Bayonetta (Wii U) Review
Bayonetta is a game that did pretty well, considering its market and it was a new IP. It was, more or less, Hideki Kamiya’s answer to Devil May Cry – a series he became less and less involved with as time went on. Now with a brand new company, the ever shining PlatinumGames, Kamiya embarked to redefine the action genre just as he did with Devil May Cry. The result? Possibly the antithesis of Dante himself: Bayonetta, a coquettish witch who could not only fight with weapons she holds but also weapons on her feet. It sounds ridiculous. And it is! But Bayonetta has always been about ridiculousness. And now enjoying new found re-emergence on Wii U, it’s time to jump back to the original game and see how it’s stood up. And whether or not the new additions to the game warrant a rebuy for anyone who played the originals.
While it’s most certainly not them main emphasis, there is a rudimentary story in place to push Bayonetta along to the places she needs to go. Taking place in a European city, where witches of the dark and sages of the light have been warring for centuries, Bayonetta is awoken from a 500 year sleep. She’s got no idea who she is, she eventually comes into possession of one of the halves of the “Eyes of the World”, which are said to grant great fortune to their owners. Acting on a hunch that the second half is somewhere in the European city of Vigrid, Bayonetta leaves for the city, but piques the interest of violent angelic hordes in the process.
As we said, the story certainly isn’t the focus of the game and it’s rare that you’ll find someone who considers it to be truly stellar. There’s some nice twists here and there but there’s barely anything that’ll come as a surprise or that you’ll care about. But as previously mentioned, it does a good job at pushing characters from A to B and setting the scene for the action.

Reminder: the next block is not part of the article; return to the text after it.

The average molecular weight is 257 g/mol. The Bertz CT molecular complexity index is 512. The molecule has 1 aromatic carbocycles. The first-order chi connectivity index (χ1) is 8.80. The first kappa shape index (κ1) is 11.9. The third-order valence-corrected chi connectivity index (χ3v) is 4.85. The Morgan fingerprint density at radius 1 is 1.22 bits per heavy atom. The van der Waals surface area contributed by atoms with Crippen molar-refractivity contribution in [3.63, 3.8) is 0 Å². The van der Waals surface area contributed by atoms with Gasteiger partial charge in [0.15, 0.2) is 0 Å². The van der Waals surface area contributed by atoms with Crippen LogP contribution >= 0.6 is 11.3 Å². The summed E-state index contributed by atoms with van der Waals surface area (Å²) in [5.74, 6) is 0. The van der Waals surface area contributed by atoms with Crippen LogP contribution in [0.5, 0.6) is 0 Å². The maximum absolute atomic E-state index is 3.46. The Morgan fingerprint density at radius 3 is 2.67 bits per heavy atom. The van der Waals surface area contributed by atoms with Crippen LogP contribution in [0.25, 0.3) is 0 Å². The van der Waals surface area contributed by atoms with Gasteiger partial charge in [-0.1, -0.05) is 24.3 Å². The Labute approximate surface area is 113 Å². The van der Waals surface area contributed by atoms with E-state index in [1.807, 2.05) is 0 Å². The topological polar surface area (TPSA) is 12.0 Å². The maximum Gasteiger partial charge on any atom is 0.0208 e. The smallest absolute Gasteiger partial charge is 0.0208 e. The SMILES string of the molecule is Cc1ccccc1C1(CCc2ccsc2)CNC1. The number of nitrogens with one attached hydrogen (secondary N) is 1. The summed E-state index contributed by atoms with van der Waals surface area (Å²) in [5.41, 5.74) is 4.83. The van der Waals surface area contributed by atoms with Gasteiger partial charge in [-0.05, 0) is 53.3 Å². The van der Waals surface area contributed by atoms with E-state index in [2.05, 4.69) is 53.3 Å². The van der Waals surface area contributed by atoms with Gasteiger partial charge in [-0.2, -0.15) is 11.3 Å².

And the main emphasis is action too. Bayonetta is a character driven action game. All eyes are on Bayonetta herself (both literally and figuratively speaking), as she battles her way through hordes of varied enemies. Bayonetta was unique for its time and remains to be today because it has a very high skill ceiling while also having a very low skill floor – that is, those who can master it will have a lot to do to get there while those who just want to have fun can do so. It’s an action game that is very sound technically, but also very well designed from a game design standpoint. And for those who might have been put off by Wonderful 101, which by comparison had a much higher skill floor than Bayonetta does. It’s just a lot more accessible and playable than Wonderful 101 was.
As you’d expect, each weapon you find can be equipped to either hands or feet, with some being compatible with both. This alone gives a countless amount of options to the player to mix things up with the game’s (roughly) thirteen weapons, which all suit a distinct purpose in the game so none of them feel like pointless filler. To further round out Bayonetta’s arsenal, she can also equip accessories that summon helpers to augment her attacks or even allow her to parry and counter certain moves if she so wishes.
But even if you don’t equip these accessories, there’s a great skillset to play around with from the get go. Chief among them is Witch Time, a technique where every successful last minute dodge slows down time to allow Bayonetta to deal a greater amount of damage. It’s a simple and yet incredibly satisfying move to pull off. Similarly, Bayonetta can also end her combos with Wicked Weaves – moves that use Bayonetta’s hair to conjure forth gigantic demonic arms and legs. Yes, it’s as ridiculous as it sounds, but it, like many other things in Bayonetta, is a spectacle to behold.